As most bankers are now painfully aware, if a bank is less than well capitalized, then it needs a waiver in order to accept brokered deposits. Such an institution, however, also faces limitations on the interest rates it can pay relative to other financial institutions in its market or financial institutions nationally. Under Prompt Corrective Action (“PCA”), a bank’s primary regulator can drop a bank’s capital category one level if the bank is deemed to be in a “troubled condition.” Thus, a “well-capitalized” institution may be redesignated as only “adequately” capitalized.
An adequately capitalized institution that receives a brokered deposit waiver still cannot pay interest rates that are more than 75 basis points above the rates paid on similar deposits in either its normal market area or the national rate. Adequately capitalized institutions that do not receive the waiver may not pay rates that are 75 basis points or higher than the rates paid in their normal market. In other words, such institutions can compete only for nonlocal deposits if the rates paid in the institution’s normal market area are competitive with nonlocal rates.
If a financial institution is undercapitalized on a PCA scale (or the institution is adequately capitalized, but is dropped one level on the PCA ladder because it is in a troubled condition), the institution must adhere to the rates in its normal market area and also must adhere to prevailing nonlocal rates for any nonlocal deposits. In other words, the institution may not outbid a nonlocal institution for nonlocal deposits.
Certainly, it will be unsuccessful in doing so because the final rule applies only to less-than-well-capitalized institutions. In contrast, all banks are under pressure to increase their local deposits even if they must pay up to do so.
The final rule defines a national rate as “a simple average of rates paid by all insured depository institutions and branches for which data are available.” The FDIC will publish the national rate.3 Thus, the FDIC will presume that the prevailing rate in a market is a national rate and an adequately capitalized institution that has received a brokered-deposit waiver may not pay a rate of more than 75 basis points above that rate.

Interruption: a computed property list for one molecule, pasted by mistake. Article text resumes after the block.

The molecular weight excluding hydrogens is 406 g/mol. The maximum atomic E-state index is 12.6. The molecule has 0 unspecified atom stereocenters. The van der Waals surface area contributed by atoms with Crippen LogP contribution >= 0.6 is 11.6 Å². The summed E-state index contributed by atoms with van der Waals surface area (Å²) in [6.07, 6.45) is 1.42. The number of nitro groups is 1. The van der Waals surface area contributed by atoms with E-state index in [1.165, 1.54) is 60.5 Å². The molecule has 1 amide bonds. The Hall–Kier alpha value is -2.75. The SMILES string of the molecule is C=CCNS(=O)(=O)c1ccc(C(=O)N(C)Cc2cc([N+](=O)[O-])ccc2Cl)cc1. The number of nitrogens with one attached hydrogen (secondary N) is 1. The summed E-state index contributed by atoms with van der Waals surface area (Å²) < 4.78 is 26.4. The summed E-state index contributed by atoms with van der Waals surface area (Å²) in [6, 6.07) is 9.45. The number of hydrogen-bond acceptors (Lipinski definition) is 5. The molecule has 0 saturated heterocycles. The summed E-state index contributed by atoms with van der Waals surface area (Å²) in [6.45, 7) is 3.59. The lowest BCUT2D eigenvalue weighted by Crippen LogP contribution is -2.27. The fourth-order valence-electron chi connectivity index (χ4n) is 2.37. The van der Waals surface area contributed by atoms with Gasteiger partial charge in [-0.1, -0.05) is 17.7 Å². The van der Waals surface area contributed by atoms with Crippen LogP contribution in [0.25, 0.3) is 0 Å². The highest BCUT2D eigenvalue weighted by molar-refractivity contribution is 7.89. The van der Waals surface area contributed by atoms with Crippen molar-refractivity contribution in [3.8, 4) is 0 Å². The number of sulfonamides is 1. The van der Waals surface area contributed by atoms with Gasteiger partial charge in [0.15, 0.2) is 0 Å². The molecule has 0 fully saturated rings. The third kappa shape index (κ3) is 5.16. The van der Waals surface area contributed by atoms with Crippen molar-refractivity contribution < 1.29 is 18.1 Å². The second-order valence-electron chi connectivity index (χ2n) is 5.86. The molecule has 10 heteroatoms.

The FDIC did leave the door open for the possibility that the prevailing rate in a market is higher than the national rate. The FDIC will evaluate evidence to that effect. The FDIC will also decide whether credit unions in a market compete with other financial institutions, and if so, the FDIC will examine rates paid by such credit unions. The FDIC will also consider whether certain deposit products differ from other products and, accordingly, whether different rates should be charged for the different products.
The final rule is effective January 1, 2010. This time period will enable financial institutions that are currently in a troubled condition or are only adequately capitalized or worse to pursue corrective action, including adding capital.
Admittedly, the brokered deposit and interest rate restrictions on less-than-well-capitalized institutions are based on congressional action. Accordingly, to some extent, the FDIC’s hands are tied. Nonetheless, the final rule continues a trend of regulatory tightening of funding alternatives.
The impact of the significant disparity in treatment between a “well-capitalized” institution and an “adequately capitalized” institution is so significant that bankers and boards are urged to maintain more capital than what they might otherwise believe is appropriate, to provide them with a margin of error. I would be happy to provide my client alert regarding capital alternatives if it would be helpful.
OTS Restricts Growth
I have heard from a number of financial institutions that the Office of Thrift Supervision (“OTS”) is advising federal savings banks, on an informal basis, that if they have concentrations of credit other than in one-to-four-family lending, then they must increase capital or shrink such portfolios.
Specifically, the OTS, in certain regions of the country, is advising federal savings banks that if their concentration in any type of credit equals or exceeds 100 percent of capital, then the federal savings bank cannot add loans in that category. Instead, the financial institution needs to adopt a plan to reduce the concentrations. For these purposes, the OTS is combining owner-occupied and non-owner-occupied commercial real estate lending into one category.